The ranked-choice voting ballot question that we Mainers passed last November makes common sense. Remember playing games as a kid, and you were the captain?

You chose your teammates in the order that you felt would most likely help your team.

Even though only one candidate will be the eventual victor for each office in the November election, the ranked-choice voting law empowers you to have a say in who is elected if your first choice (and even your second and third, etc.) doesn’t win a majority.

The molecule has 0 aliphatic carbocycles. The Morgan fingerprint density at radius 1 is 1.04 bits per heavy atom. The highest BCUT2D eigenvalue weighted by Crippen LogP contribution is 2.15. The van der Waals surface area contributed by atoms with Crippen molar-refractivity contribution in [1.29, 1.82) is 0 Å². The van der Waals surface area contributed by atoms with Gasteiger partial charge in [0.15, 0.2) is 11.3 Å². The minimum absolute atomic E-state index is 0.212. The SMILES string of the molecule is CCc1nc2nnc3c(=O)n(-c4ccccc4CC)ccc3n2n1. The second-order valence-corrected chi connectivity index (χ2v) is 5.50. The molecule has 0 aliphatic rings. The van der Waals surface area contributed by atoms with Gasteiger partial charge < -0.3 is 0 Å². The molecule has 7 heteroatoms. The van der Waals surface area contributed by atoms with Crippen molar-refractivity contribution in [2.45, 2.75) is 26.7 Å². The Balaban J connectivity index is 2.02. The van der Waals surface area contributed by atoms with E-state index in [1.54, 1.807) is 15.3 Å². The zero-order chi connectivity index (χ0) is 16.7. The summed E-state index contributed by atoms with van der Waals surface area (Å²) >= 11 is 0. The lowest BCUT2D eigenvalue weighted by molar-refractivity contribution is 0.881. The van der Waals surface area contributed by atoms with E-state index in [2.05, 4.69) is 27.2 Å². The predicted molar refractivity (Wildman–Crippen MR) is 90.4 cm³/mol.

This will be especially useful when many people are running for the same office, as in the upcoming gubernatorial primaries.

Ranked-choice voting fairly mandates that the person elected has earned a majority of the votes cast, taking into account our opinions about many candidates rather than just the one at the top of our list.

Sam Saltonstall